Now that I’ve finally got my hands on the RX1 to play with – having sold some very near and dear equipment to finance it – I finally had the chance to put it to the test for 24 hours in Bintan.
When the RX1 was first released, many people scoffed at the concept. A full frame camera with a fixed 35mm, selling at more than a D800? Why even bother?
I wasn’t one of those people. I hate lugging around too much equipment when I travel. For commercial shoots, carrying a huge load of equipment is one thing, but doing it on holiday is another. This is exacerbated that I’m almost exclusively a prime shooter. This negated the advantage that cameras like the OM-D had for me, because I’d end up lugging around 6-7 primes with me at any given time – and using maybe 3, at best, on any given day.
Then along came the X100/X100S, offering a fixed 35mm equivalent focal length and a (relatively) fast f/2 lens. On paper, it ticked all the boxes for me, including the gorgeous styling. But as much as many people loved it, I could never quite get used to its controls, or the output from the X-Trans sensor in the X100S. Next was the Nikon Coolpix A, which is brilliant for landscape work, sharp as a tack, and I continue to love, but which continues to be hampered by the less than ideal f/2.8 maximum aperture which doesn’t do much in the way of subject separation.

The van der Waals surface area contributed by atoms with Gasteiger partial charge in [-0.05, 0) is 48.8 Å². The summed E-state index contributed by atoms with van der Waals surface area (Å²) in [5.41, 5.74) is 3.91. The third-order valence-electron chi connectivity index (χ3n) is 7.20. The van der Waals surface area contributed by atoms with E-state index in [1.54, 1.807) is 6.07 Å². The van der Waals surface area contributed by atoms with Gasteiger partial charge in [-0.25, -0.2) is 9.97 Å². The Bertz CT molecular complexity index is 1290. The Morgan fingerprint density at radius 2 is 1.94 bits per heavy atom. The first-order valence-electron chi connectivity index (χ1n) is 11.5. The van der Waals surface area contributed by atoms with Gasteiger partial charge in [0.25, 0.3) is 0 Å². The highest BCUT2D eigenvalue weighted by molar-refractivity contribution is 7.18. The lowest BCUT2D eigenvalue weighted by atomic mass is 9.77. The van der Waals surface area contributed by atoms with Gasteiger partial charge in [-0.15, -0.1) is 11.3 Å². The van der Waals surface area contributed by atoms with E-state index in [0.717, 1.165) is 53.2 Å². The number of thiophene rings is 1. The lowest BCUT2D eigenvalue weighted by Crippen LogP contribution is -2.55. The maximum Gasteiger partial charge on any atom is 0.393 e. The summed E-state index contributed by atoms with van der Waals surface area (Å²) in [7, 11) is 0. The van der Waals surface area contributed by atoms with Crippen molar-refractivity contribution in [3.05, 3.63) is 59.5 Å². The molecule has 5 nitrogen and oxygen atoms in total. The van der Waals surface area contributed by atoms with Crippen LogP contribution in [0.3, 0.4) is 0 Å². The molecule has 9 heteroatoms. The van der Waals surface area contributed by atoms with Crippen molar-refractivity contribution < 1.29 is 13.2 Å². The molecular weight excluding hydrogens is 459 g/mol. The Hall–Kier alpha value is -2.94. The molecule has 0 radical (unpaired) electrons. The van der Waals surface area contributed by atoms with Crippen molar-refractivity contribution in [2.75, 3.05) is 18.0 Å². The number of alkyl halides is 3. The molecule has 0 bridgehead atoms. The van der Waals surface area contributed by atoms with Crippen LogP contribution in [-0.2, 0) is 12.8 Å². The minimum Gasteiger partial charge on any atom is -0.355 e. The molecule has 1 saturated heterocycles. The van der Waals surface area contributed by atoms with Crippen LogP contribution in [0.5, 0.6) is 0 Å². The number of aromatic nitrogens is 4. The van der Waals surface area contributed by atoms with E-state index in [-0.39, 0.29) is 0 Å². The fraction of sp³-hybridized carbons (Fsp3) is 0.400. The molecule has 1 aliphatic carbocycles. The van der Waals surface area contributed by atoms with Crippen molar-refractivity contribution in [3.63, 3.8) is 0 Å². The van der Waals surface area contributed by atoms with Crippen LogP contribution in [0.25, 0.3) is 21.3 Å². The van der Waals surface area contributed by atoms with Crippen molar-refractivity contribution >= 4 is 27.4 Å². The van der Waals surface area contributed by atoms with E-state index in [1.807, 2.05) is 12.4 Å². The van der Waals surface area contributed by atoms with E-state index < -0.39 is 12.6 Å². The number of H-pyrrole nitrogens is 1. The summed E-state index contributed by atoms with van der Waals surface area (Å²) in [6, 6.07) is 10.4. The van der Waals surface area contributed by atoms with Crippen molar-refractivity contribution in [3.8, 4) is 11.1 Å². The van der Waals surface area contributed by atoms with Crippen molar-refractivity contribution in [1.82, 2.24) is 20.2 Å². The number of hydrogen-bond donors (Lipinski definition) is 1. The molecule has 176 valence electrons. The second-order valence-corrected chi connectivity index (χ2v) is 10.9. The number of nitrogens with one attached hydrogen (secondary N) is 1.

So I got a hold of an RX1. And I am blown away. Does it have quirks? Sure. The autofocus is a little slow, and hunts in low light. It should come with an EVF built in. It charges through USB.
But that’s really just nitpicking. The output from that Zeiss lens, coupled with the dynamic range of the same sensor in the a99, leads to really beautiful, fuss-free picture making. I absolutely can’t wait to get more time with it! As always, click through the image to see the EXIF data.
(PS – Yes, the firework shots were intentionally out of focus.)